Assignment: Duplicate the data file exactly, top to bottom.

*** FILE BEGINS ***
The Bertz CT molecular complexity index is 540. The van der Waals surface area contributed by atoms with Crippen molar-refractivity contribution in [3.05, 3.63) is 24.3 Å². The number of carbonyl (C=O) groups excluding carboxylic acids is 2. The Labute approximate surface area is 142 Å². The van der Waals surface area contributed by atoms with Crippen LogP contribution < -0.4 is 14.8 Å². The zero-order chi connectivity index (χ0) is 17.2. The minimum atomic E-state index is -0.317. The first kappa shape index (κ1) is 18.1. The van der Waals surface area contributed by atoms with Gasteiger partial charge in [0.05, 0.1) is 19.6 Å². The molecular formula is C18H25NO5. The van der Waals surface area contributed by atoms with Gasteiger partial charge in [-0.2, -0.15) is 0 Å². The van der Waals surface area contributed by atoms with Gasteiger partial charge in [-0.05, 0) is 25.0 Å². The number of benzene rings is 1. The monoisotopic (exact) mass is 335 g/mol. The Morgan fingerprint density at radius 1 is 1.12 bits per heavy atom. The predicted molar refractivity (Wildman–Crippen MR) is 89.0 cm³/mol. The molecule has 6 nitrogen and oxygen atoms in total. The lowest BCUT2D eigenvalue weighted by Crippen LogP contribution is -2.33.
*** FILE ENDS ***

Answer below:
The Bertz CT molecular complexity index is 540. The van der Waals surface area contributed by atoms with Crippen molar-refractivity contribution in [3.05, 3.63) is 24.3 Å². The number of carbonyl (C=O) groups excluding carboxylic acids is 2. The Labute approximate surface area is 142 Å². The van der Waals surface area contributed by atoms with Crippen LogP contribution < -0.4 is 14.8 Å². The zero-order chi connectivity index (χ0) is 17.2. The minimum atomic E-state index is -0.317. The first kappa shape index (κ1) is 18.1. The van der Waals surface area contributed by atoms with Gasteiger partial charge in [0.05, 0.1) is 19.6 Å². The molecular formula is C18H25NO5. The van der Waals surface area contributed by atoms with Gasteiger partial charge in [-0.2, -0.15) is 0 Å². The van der Waals surface area contributed by atoms with Gasteiger partial charge in [-0.05, 0) is 25.0 Å². The number of benzene rings is 1. The monoisotopic (exact) mass is 335 g/mol. The Morgan fingerprint density at radius 1 is 1.12 bits per heavy atom. The predicted molar refractivity (Wildman–Crippen MR) is 89.0 cm³/mol. The molecule has 6 nitrogen and oxygen atoms in total. The lowest BCUT2D eigenvalue weighted by Crippen LogP contribution is -2.33.